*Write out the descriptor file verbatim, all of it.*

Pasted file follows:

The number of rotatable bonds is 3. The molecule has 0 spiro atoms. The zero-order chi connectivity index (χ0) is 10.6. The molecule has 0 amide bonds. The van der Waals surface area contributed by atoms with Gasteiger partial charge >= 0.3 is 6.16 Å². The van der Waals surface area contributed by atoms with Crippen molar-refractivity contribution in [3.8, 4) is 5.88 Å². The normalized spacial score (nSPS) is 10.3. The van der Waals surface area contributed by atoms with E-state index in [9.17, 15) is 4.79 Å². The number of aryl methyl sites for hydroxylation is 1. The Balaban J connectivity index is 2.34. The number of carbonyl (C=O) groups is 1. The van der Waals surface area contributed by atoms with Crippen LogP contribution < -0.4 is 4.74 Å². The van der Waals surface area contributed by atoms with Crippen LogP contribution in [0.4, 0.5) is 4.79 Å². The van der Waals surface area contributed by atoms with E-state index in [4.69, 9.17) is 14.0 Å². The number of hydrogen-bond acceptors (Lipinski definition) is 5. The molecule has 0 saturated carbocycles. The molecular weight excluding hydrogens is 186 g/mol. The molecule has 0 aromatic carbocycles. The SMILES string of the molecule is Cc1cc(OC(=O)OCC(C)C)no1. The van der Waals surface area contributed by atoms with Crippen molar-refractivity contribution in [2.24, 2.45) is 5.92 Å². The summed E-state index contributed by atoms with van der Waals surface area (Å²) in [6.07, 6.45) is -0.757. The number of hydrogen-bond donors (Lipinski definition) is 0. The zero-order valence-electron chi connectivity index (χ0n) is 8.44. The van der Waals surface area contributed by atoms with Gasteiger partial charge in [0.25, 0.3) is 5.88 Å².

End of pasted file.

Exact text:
The number of rotatable bonds is 3. The molecule has 0 spiro atoms. The zero-order chi connectivity index (χ0) is 10.6. The molecule has 0 amide bonds. The van der Waals surface area contributed by atoms with Gasteiger partial charge >= 0.3 is 6.16 Å². The van der Waals surface area contributed by atoms with Crippen molar-refractivity contribution in [3.8, 4) is 5.88 Å². The normalized spacial score (nSPS) is 10.3. The van der Waals surface area contributed by atoms with E-state index in [9.17, 15) is 4.79 Å². The number of aryl methyl sites for hydroxylation is 1. The Balaban J connectivity index is 2.34. The number of carbonyl (C=O) groups is 1. The van der Waals surface area contributed by atoms with Crippen LogP contribution < -0.4 is 4.74 Å². The van der Waals surface area contributed by atoms with Crippen LogP contribution in [0.4, 0.5) is 4.79 Å². The van der Waals surface area contributed by atoms with E-state index in [4.69, 9.17) is 14.0 Å². The number of hydrogen-bond acceptors (Lipinski definition) is 5. The molecule has 0 saturated carbocycles. The molecular weight excluding hydrogens is 186 g/mol. The molecule has 0 aromatic carbocycles. The SMILES string of the molecule is Cc1cc(OC(=O)OCC(C)C)no1. The van der Waals surface area contributed by atoms with Crippen molar-refractivity contribution in [2.24, 2.45) is 5.92 Å². The summed E-state index contributed by atoms with van der Waals surface area (Å²) in [6.07, 6.45) is -0.757. The number of hydrogen-bond donors (Lipinski definition) is 0. The zero-order valence-electron chi connectivity index (χ0n) is 8.44. The van der Waals surface area contributed by atoms with Gasteiger partial charge in [0.25, 0.3) is 5.88 Å².